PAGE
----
Front Page Titles (by Subject) 3.: Interference with the Choice of Personnel - Bureaucracy
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3.: Interference with the Choice of Personnel - Ludwig von Mises, Bureaucracy 
Bureaucracy, edited and with a Foreword by Bettina Bien Greaves (Indianapolis: Liberty Fund, 2007).
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Interference with the Choice of Personnel
Every kind of government meddling with the business of private enterprise results in the same disastrous consequences. It paralyzes initiative and breeds bureaucratism. We cannot investigate all the methods applied. It will be enough to consider one especially obnoxious instance.
Even in the nineteenth century, in the prime of European liberalism, private enterprise was never so free as it once was in this country. In continental Europe every enterprise and particularly every corporation always depended in many respects on the discretion of government agencies. Bureaus had the power of inflicting serious damage upon every firm. In order to avoid such detriments it was necessary for the management to live on good terms with those in power.
The most frequent procedure was to yield to the government’s wishes concerning the composition of the board of directors. Even in Great Britain a board of directors which did not include several peers was considered not quite respectable. In continental Europe and especially in Eastern and Southern Europe the boards were full of former cabinet ministers and generals, of politicians and of cousins, brothers-in-law, schoolmates, and other friends of such dignitaries. With these directors no commercial ability or business experience was required.
The presence of such ignoramuses on the board of directors was by and large innocuous. All they did was to collect their fees and share in the profits. But there were other relatives and friends of those in power who were not eligible for directorships. For them there were salaried positions on the staff. These men were much more a liability than an asset.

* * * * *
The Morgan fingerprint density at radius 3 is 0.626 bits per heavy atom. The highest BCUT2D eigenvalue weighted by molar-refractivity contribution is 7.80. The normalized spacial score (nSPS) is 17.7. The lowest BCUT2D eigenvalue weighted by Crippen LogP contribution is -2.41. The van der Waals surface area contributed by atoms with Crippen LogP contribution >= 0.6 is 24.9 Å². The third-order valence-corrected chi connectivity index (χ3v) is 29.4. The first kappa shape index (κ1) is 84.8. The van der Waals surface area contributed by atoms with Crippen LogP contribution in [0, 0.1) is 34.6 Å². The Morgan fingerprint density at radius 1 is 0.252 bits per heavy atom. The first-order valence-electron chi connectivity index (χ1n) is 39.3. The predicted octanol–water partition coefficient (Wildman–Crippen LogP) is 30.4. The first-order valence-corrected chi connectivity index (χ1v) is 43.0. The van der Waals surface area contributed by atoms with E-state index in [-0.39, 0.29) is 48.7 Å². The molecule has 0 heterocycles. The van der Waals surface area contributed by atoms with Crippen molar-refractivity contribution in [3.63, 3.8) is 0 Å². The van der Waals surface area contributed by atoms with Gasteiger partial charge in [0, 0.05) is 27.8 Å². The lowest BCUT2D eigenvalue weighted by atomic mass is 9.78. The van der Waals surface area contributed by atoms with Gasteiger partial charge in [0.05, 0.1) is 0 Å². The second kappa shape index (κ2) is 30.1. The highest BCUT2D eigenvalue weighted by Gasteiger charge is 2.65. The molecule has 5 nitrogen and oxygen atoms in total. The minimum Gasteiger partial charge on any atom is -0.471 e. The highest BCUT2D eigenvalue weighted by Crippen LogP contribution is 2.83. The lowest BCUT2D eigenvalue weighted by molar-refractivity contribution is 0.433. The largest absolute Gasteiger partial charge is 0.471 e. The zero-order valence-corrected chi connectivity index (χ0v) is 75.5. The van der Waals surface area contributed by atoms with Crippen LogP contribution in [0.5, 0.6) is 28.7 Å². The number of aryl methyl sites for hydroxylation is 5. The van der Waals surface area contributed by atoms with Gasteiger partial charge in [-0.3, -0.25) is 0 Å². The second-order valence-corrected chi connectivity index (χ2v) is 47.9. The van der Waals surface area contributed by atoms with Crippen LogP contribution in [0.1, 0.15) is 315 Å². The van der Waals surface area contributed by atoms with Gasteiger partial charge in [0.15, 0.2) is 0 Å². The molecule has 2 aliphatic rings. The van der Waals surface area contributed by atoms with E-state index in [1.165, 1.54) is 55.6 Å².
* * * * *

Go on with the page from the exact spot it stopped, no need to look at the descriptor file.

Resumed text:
With the increasing government interference with business it became necessary to appoint executives whose main duty it was to smooth away difficulties with the authorities. First it was only one vice-president in charge of “affairs referring to government administration.” Later the main requirement for the president and for all vice-presidents was to be in good standing with the government and the political parties. Finally no corporation could afford the “luxury” of an executive unpopular with the administration, the labor unions, and the great political parties. Former government officials, assistant secretaries, and councilors of the various ministries were considered the most appropriate choice for executive positions.
Such executives did not care a whit for the company’s prosperity. They were accustomed to bureaucratic management and they accordingly altered the conduct of the corporation’s business. Why bother about bringing out better and cheaper products if one can rely on support on the part of the government? For them government contracts, more effective tariff protection, and other government favors were the main concern. And they paid for such privileges by contributions to party funds and government propaganda funds and by appointing people sympathetic to the authorities.
It is long since the staffs of the big German corporations were selected from the viewpoint of commercial and technological ability. Exmembers of smart and politically reliable students’ clubs often had a better chance of employment and advancement than efficient experts.
American conditions are very different. As in every sphere of bureaucracy, America is “backward” in the field of bureaucratization of private enterprise also. It is an open question whether Secretary Ickes* was right in saying: “Every big business is a bureaucracy.”1 But if the Secretary of the Interior is right, or as far as he is right, this is not an outcome of the evolution of private business but of the growing government interference with business.
[* ][Editor’s note: Harold L. Ickes, U.S. secretary of the interior from 1933 to 1946.]
[1. ]The New York Times Magazine, January 16, 1944, p. 9.